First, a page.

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Airport’s main runway slated for reconstruction

June 30, 2014

in Local

Crack-1By Kyle Siegel
Staff writer

Starting next Monday, June 30, construction will begin on runway 1836 at the Sedalia Regional Airport. The construction will consist of the tearing down and rebuilding the main runway, enabling it to handle more weight, as well as taking care of a cracking problem due to age and heat.

“We are going to be replacing our main runway, which is runway 1836. It is a 5,500 foot runway and it was built in the early “70s. It is getting cracked and we have had three blowouts over the past three years. The runway is getting so rough in spots, our regular corporate planes said they are wearing out tires faster,” Airport Director John Evans said.

Evans was asked how many planes use the Sedalia Regional Airport on a regular basis.

“That runway averages about 32 takeoffs and landings a day. Right now it is built to hold 48,000 pounds of tandem axle. The new runway will hold 60,000 tandem axle pounds, which means the bigger corporate jets can land without putting wear and tear on it,” Evans replied.

Evans then spoke about the construction company hired to complete the project and he also spoke about some of the experience they have working on airport runways.Crack-2

“Ideker Construction is the contractor. They’ve done the Downtown Kansas City Airport and Kansas City International Airport. They are really good at airports and they were the low bidder too.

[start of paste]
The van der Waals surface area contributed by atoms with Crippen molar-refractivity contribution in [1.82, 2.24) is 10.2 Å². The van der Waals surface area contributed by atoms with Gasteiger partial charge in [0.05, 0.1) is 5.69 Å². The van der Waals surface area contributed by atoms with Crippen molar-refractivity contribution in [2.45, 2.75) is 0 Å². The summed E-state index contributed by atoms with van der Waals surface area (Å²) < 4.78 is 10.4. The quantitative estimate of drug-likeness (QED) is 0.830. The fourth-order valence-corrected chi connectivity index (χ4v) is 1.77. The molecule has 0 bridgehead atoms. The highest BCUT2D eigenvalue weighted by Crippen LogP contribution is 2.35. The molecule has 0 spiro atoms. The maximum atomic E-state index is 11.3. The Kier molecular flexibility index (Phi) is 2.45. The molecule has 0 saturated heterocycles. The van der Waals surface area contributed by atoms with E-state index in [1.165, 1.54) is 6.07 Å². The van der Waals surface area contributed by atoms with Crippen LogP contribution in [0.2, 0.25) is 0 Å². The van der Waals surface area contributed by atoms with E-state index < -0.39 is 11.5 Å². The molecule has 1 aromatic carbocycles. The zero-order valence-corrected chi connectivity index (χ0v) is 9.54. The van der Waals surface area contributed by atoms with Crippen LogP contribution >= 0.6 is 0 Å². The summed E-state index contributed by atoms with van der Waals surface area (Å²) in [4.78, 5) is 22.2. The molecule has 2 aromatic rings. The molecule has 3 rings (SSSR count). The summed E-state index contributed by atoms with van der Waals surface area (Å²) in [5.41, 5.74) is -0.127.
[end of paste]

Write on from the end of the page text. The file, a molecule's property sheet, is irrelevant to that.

“This project will start on the 30th. The first thing they will do is come in on the cross runway and restripe it. They are going to take out the old runway lights from 1836 and they will light runway 523, which isn’t lit right now,” Evans said.

Evans was asked how long construction on the new runway is expected to take and how it will impact the current business at the airport.

“Construction could take 3-5 months. If we have a nice, dry summer they can get it done faster, closer to the three month side. It is such a big project that they are setting up a temporary concrete batch plant. While the construction is going on, we will lose our bigger jet traffic. It is just something you have to do,” Evans explained.

Evans was asked how the project is to be funded and how much it will cost.

Crack-3“It will be paid for by Federal FAA Airport Improvement grants. The FAA and MoDOT Aviation will pay 95 percent and the city pays the other five percent. Five years ago this April they gave us a $450,000 grant to design this runway. It has already been budgeted in. They were estimating that it would be a five million dollar project. It was actually bid at $3.2 million,” Evans said.

He added, “The new runway will help the local economy with the pilots buying fuel and food while they are here. We’ve needed it for a long time.” Photos by Randy Kirby, Sedalia Weekly Observer.

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